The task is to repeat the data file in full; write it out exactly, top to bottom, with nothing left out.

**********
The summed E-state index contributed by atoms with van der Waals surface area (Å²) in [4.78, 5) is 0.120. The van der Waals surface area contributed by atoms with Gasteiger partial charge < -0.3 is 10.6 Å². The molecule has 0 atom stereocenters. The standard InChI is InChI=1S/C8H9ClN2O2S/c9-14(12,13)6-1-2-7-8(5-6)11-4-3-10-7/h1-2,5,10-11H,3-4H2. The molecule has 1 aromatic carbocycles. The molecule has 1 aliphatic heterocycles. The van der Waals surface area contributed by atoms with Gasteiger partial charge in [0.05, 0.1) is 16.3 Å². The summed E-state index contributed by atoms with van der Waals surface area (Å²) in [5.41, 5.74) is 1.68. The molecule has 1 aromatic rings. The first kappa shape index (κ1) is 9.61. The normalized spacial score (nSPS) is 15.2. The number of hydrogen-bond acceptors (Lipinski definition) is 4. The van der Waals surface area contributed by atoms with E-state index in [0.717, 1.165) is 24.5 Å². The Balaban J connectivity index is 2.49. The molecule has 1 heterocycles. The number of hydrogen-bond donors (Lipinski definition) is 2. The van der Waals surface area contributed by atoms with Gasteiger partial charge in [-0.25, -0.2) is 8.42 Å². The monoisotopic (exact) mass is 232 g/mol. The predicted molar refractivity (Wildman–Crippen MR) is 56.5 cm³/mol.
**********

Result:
The summed E-state index contributed by atoms with van der Waals surface area (Å²) in [4.78, 5) is 0.120. The van der Waals surface area contributed by atoms with Gasteiger partial charge < -0.3 is 10.6 Å². The molecule has 0 atom stereocenters. The standard InChI is InChI=1S/C8H9ClN2O2S/c9-14(12,13)6-1-2-7-8(5-6)11-4-3-10-7/h1-2,5,10-11H,3-4H2. The molecule has 1 aromatic carbocycles. The molecule has 1 aliphatic heterocycles. The van der Waals surface area contributed by atoms with Gasteiger partial charge in [0.05, 0.1) is 16.3 Å². The summed E-state index contributed by atoms with van der Waals surface area (Å²) in [5.41, 5.74) is 1.68. The molecule has 1 aromatic rings. The first kappa shape index (κ1) is 9.61. The normalized spacial score (nSPS) is 15.2. The number of hydrogen-bond acceptors (Lipinski definition) is 4. The van der Waals surface area contributed by atoms with E-state index in [0.717, 1.165) is 24.5 Å². The Balaban J connectivity index is 2.49. The molecule has 1 heterocycles. The number of hydrogen-bond donors (Lipinski definition) is 2. The van der Waals surface area contributed by atoms with Gasteiger partial charge in [-0.25, -0.2) is 8.42 Å². The monoisotopic (exact) mass is 232 g/mol. The predicted molar refractivity (Wildman–Crippen MR) is 56.5 cm³/mol.